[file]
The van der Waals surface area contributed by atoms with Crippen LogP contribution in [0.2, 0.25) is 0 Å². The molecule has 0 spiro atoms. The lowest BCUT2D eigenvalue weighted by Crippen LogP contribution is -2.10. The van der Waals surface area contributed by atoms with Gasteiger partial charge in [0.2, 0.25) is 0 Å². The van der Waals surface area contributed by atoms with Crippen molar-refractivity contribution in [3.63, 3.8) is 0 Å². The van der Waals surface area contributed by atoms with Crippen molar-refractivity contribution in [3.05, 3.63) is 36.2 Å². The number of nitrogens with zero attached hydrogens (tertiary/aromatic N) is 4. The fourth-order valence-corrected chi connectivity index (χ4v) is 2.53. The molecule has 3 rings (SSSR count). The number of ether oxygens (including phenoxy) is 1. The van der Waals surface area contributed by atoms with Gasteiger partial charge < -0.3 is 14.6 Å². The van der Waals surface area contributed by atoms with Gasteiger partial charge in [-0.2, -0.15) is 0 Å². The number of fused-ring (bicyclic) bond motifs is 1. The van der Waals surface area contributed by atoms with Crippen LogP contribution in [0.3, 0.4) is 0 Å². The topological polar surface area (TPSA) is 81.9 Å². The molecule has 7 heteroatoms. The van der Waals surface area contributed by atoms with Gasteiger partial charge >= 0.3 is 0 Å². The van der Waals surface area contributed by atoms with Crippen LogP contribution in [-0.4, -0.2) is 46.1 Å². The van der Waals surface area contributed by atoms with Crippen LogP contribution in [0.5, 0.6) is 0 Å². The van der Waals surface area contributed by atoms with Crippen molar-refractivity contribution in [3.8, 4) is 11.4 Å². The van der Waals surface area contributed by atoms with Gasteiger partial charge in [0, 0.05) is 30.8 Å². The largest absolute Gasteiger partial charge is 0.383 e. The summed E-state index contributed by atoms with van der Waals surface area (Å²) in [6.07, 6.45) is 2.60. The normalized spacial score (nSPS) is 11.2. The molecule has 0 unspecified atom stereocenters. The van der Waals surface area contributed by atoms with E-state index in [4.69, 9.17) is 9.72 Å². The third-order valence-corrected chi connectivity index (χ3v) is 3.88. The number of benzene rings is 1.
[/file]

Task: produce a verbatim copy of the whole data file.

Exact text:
The van der Waals surface area contributed by atoms with Crippen LogP contribution in [0.2, 0.25) is 0 Å². The molecule has 0 spiro atoms. The lowest BCUT2D eigenvalue weighted by Crippen LogP contribution is -2.10. The van der Waals surface area contributed by atoms with Gasteiger partial charge in [0.2, 0.25) is 0 Å². The van der Waals surface area contributed by atoms with Crippen molar-refractivity contribution in [3.63, 3.8) is 0 Å². The van der Waals surface area contributed by atoms with Crippen molar-refractivity contribution in [3.05, 3.63) is 36.2 Å². The number of nitrogens with zero attached hydrogens (tertiary/aromatic N) is 4. The fourth-order valence-corrected chi connectivity index (χ4v) is 2.53. The molecule has 3 rings (SSSR count). The number of ether oxygens (including phenoxy) is 1. The van der Waals surface area contributed by atoms with Gasteiger partial charge < -0.3 is 14.6 Å². The van der Waals surface area contributed by atoms with Gasteiger partial charge in [-0.2, -0.15) is 0 Å². The number of fused-ring (bicyclic) bond motifs is 1. The van der Waals surface area contributed by atoms with Crippen LogP contribution in [0.3, 0.4) is 0 Å². The topological polar surface area (TPSA) is 81.9 Å². The molecule has 7 heteroatoms. The van der Waals surface area contributed by atoms with Gasteiger partial charge >= 0.3 is 0 Å². The van der Waals surface area contributed by atoms with Crippen LogP contribution in [-0.4, -0.2) is 46.1 Å². The van der Waals surface area contributed by atoms with Crippen LogP contribution in [0.5, 0.6) is 0 Å². The van der Waals surface area contributed by atoms with Crippen molar-refractivity contribution in [3.8, 4) is 11.4 Å². The van der Waals surface area contributed by atoms with Gasteiger partial charge in [0, 0.05) is 30.8 Å². The largest absolute Gasteiger partial charge is 0.383 e. The summed E-state index contributed by atoms with van der Waals surface area (Å²) in [6.07, 6.45) is 2.60. The normalized spacial score (nSPS) is 11.2. The molecule has 0 unspecified atom stereocenters. The van der Waals surface area contributed by atoms with E-state index in [4.69, 9.17) is 9.72 Å². The third-order valence-corrected chi connectivity index (χ3v) is 3.88. The number of benzene rings is 1.